Robinson’s Dream is about a couple who thought they did everything right raising their teenage son only to find out that their efforts really didn’t pay off as expected. Their son found himself in a mess and they weren’t sure how to approach the situation. The husband (Robinson) and wife decide to sleep on it, and while doing so, Robinson falls into a dream and dreams within dreams of strange events having to do with his fears, anxieties, his son, family members, friends, and a kaleidoscope of other things.
Like Lages’s other book, King Clown, this book has a similar style, however, the pacing was much better in this one. From start to finish, I was immersed. There’s really not a huge plot or rising actions. It is a story of situations that take place without an obvious climax but still gets the message across. The humor is excellent. A lot of it is dark but well done. I laughed my heart out. The story itself is not very serious but the messages are. It’s just a wonderful read and I’d recommend it to anyone who wants to laugh and cry and think deep about life.
The Whispers of War by Julia Kelley is a historical fiction about three friends during WWII in London. It is a story of unrelenting friendship during one of the hardest times in history.
Hazel, Nora, and Marie were roommates in school as young girls and continued their friendship into adulthood. Due to the war, Marie learns that she could be deported, or even worse, be removed to a camp for Germans who were a threat. The friends stick together and help Marie through this scary time.
I found the story a little too slow and not strong enough. The women didn’t have a lot of depth to them. The only one I felt had a strong story was Hazel. Her relationship with her husband was unstable and it was due to her trusting her friends more and spending a lot more time with them then him. I felt his frustration and felt bad for him. He tried to make it work and nothing he did could fix their marriage because she was already set on leaving him. I found it odd how easily he let her go though and how she did’t feel anything for him.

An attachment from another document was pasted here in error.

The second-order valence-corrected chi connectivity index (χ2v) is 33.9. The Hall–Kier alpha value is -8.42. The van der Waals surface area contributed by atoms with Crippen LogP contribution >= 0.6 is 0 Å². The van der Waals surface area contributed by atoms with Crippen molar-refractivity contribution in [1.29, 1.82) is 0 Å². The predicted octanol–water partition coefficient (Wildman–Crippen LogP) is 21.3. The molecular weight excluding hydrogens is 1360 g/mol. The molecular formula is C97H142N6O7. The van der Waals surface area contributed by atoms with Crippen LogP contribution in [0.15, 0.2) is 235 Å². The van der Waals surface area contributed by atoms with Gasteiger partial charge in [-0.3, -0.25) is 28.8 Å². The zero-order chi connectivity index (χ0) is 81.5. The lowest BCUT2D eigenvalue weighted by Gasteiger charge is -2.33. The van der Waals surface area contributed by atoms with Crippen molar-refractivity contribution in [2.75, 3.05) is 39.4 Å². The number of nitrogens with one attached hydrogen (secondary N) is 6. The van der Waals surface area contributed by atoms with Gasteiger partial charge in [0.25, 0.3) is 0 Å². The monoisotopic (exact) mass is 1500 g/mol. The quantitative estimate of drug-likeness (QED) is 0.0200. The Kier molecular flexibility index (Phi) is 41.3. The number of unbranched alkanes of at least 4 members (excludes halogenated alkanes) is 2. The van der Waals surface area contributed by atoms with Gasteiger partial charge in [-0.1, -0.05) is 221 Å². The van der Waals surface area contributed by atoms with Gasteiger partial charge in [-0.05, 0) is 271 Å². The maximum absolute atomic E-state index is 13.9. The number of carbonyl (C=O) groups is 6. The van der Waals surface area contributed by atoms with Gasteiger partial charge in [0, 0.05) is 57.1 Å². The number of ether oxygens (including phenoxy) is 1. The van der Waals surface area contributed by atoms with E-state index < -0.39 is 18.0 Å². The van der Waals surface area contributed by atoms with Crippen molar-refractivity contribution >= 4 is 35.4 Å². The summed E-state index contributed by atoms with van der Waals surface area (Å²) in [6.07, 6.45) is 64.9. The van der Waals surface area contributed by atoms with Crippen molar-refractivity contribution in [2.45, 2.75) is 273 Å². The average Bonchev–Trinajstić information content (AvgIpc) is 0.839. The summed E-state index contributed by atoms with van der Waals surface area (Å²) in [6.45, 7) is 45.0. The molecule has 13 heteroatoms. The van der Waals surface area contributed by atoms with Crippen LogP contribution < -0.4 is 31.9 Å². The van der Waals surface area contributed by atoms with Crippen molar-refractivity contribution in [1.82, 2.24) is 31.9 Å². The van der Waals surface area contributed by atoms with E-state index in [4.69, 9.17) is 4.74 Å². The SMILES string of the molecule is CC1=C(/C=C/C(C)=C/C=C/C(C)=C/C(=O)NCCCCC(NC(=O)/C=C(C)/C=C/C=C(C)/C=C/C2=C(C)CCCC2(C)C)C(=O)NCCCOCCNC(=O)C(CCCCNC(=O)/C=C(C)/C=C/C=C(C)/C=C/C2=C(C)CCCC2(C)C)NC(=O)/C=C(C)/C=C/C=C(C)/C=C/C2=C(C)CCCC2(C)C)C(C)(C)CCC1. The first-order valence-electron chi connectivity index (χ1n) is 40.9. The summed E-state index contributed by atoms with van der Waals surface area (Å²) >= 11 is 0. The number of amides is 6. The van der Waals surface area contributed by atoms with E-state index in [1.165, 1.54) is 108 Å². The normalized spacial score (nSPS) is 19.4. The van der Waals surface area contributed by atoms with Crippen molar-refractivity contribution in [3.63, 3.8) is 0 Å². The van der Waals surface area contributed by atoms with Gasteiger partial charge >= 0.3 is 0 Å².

The writing was beautiful as always. The world building wasn’t bad. Loved the way the characters spoke and dressed. However, the characters really just weren’t created strong enough and that was unfortunate. There was a lot of back and forth and little things happening here and there without much movement forward dragging the story on. It felt like it was done purposely to fill the pages. I think the story could have been tightened up a little bit.
The Last Man by Mary Shelley is about a plague that killed everyone in the world but one man. The story is through the eyes of a man named, Lionel. It is uniquely done with just mostly telling, but it’s done quite well. Shelley is a beautiful writer.
When I first started the story, I thought the MC was female. When I learned she was a he, I had to go back and read a few things I thought didn’t make a lot of sense (which then made sense afterwards). I found the technology lacking. It was the year 2098. They were still using horse and buggy, carriages, and horses to go places. And, lamps were used often. No electricity. This was all before the plague hit. Shelley hinted at technology but then said that horse and buggy was faster transportation. That kind of fooled with me since I tend to see cars and flying things (including flying cars and hover bikes, etc.) in 2098. Aside from these two things, I actually enjoyed it.